First established as the Museum of Man in 1968, the Canadian Museum of History (1989) is Canada’s largest and most popular cultural institution, attracting over 1.3 million visitors per year. According to museum literature, the museum’s mission is “to increase, throughout Canada and internationally, interest in, knowledge and critical understanding of, and appreciation and respect for, human cultural achievements and human behaviour, by establishing, maintaining and developing for research and posterity a collection of objects of historical or cultural interest, with special, but not exclusive, reference to Canada, and by demonstrating those achievements and behaviour, the knowledge derived from them and the understanding they represent.”
The museum is one of the most unusual and original buildings in the country, and arguably, the world. Designed by Native-Canadian architect Douglas J. Cardinal, it is famous for its striking curved lines, domes roofs, and monumental size. The museum’s exterior is faced with 36,000 square metres of Tyndall limestone from Manitoba, and its roof is made of nearly 11,000 square metres (90 tons) of Canadian copper – more copper than on any other building in the world. Not surprisingly, the museum buildings are considered a major attraction in their own right.
The museum contains over 100,000 square metres (1,076,400 square feet) of floor space in two distinct pavilions -- the Museum Building and the Curatorial Building. While the Curatorial Building houses the vast collections (over 5,000,000 artifacts), the Museum Building features the exhibitions – both permanent and temporary -- on a wide array of themes.
The exhibition space spans all four levels of the Museum Building:
--The Grand Hall. This awesome, elliptical gallery is one of the museum’s most popular attractions. With its curved glass wall measuring 112 X 15 metres (365 X 50 feet) and its superb view of Parliament Hill, it is the architectural centrepiece of the facility. It provides a splendid environment for 43 enormous totem poles (the largest indoor collection in the world) that sore high overhead the entire length of the gallery. Six houses within the hall present various Native communities of coastal British Columbia.
--The First People’s Hall, ten years in the making, presents an impressive display of over 2,000 artifacts and works of art, as well as audiovisual material, pertaining to the country’s Native peoples from the earliest times to the present day.
--The Canadian Postal Museum (see description elsewhere on this website).
--The Canadian Children’s Museum (see description elsewhere on this website).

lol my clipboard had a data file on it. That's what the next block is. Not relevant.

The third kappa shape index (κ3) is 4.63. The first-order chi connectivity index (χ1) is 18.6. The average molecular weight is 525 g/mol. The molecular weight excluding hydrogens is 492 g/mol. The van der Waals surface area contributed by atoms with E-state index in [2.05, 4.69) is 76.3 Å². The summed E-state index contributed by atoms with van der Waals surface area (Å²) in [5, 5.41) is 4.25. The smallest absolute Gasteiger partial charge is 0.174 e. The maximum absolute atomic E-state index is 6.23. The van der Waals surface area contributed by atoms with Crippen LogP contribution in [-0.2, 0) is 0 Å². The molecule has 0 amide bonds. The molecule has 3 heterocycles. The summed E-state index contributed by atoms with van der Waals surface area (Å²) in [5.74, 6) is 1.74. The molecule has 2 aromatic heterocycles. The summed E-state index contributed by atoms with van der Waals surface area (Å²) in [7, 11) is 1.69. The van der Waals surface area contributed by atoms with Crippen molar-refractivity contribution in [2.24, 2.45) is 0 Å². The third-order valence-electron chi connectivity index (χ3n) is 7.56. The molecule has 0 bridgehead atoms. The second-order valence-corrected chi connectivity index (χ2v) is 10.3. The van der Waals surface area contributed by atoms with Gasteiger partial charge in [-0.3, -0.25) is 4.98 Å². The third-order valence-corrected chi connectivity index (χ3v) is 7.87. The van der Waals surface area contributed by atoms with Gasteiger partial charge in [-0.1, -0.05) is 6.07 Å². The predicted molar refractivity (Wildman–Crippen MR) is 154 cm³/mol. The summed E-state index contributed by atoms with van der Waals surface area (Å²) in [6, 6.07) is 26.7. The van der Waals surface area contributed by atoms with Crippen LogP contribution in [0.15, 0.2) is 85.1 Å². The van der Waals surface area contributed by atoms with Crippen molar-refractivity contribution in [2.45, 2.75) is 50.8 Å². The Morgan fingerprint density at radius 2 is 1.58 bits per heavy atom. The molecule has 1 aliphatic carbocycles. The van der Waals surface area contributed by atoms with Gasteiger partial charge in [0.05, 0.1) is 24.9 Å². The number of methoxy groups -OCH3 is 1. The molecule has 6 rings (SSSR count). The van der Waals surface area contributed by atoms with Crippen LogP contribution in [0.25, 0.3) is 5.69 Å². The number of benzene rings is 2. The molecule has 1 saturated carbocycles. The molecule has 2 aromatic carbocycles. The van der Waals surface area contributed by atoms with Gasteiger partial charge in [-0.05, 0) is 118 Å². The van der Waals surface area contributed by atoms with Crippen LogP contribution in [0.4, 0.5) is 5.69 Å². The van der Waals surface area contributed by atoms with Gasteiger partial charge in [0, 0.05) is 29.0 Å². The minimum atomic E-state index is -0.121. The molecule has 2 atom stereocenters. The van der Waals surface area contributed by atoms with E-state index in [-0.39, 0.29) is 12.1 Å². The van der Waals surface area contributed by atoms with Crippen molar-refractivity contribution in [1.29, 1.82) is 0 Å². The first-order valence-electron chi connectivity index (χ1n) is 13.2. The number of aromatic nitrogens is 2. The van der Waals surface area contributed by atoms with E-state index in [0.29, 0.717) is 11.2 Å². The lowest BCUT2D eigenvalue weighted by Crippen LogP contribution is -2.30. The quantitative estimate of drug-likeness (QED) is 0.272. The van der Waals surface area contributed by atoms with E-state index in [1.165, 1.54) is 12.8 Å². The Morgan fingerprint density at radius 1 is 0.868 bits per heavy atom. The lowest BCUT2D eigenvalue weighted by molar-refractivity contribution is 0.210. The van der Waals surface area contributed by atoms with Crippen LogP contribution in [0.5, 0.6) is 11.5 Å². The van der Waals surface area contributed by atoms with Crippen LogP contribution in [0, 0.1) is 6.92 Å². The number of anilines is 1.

--The Canada Hall. This hall, which includes a 17-metre (56-foot) domed ceiling, features splendid, life-sized displays of life across Canada. The hall, which covers 1,000 years of Canadian history, is divided into two sections, one featuring Atlantic Canada, Quebec and Ontario from 1000 to 1885, the other featuring Western and Northern Canada from 1885 to the present. Reconstructed scenes include: a Norse landing in Newfoundland (c.1000 A.D.); the interior of a Basque ship and whaling post (c.1560); an Acadian exhibit; and a farmhouse, inn, and public square in New France (1600 to 1760); a Voyageur camp; a lumber shanty; a Métis campsite, a British military headquarters; a shipyard; a typical main street in 19th century Ontario; a turn-of-the-century railway station; a Ukrainian Church from Alberta; an oil derrick; and a West Coast fisheries scene, to name only a few.
Levels 1, 2, and 4:
--Temporary exhibition halls (check listings for current exhibitions).
--Japanese Zen Garden; Canada Garden.
Other attractions / services (shared with the Canadian Children’s Museum and the Canadian Postal Museum): Dramamuse, the museum’s resident theatre company (actors enact the lives of people from Canada’s past); dining facilities, boutiques, visitor services, handicapped services, indoor paid parking, and others.
Over 5,000, 000 artifacts.
These include objects representing over 140 North American Native cultures; many unique cultural artifacts, including Champlain’s astrolabe (which, at $250,000, is one of the museum’s most expensive objects) and four different desks said to have once belonged to Sir John A. Macdonald, Canada’s first prime minister; and over 3 million archaeological specimens. The museum also has a photographic collection of over 300,000 negatives and transparencies, and a research library of over 100,000 volumes.
Temporary exhibitions; receptions; IMAX theatre; special programming, etc. (please consult the museum website for more information).
[c.Hull.15.sm.jpg]May 1 to June 30:
7 days a week, 9:00 a.m. to 6:00 p.m.; Thursdays to 9:00 p.m.
July 1 to September 5:
7 days a week, 9:00 a.m. to 6:00 p.m.; Thursdays and Fridays until 9:00 p.m.
September 6 to October 10:
7 days a week, 9:00 a.m. to 6:00 p.m.; Thursdays until 9:00 p.m.
October 11 to April 30:
Tuesday to Sunday, 9:00 a.m. to 5:00 p.m.; Thursdays until 9:00 p.m.
Please consult the museum website, below, for details.
Canadian Museum of History, 100 Laurier Street, P.O. Box 3100, Station B, Gatineau, QC J8X 4H2.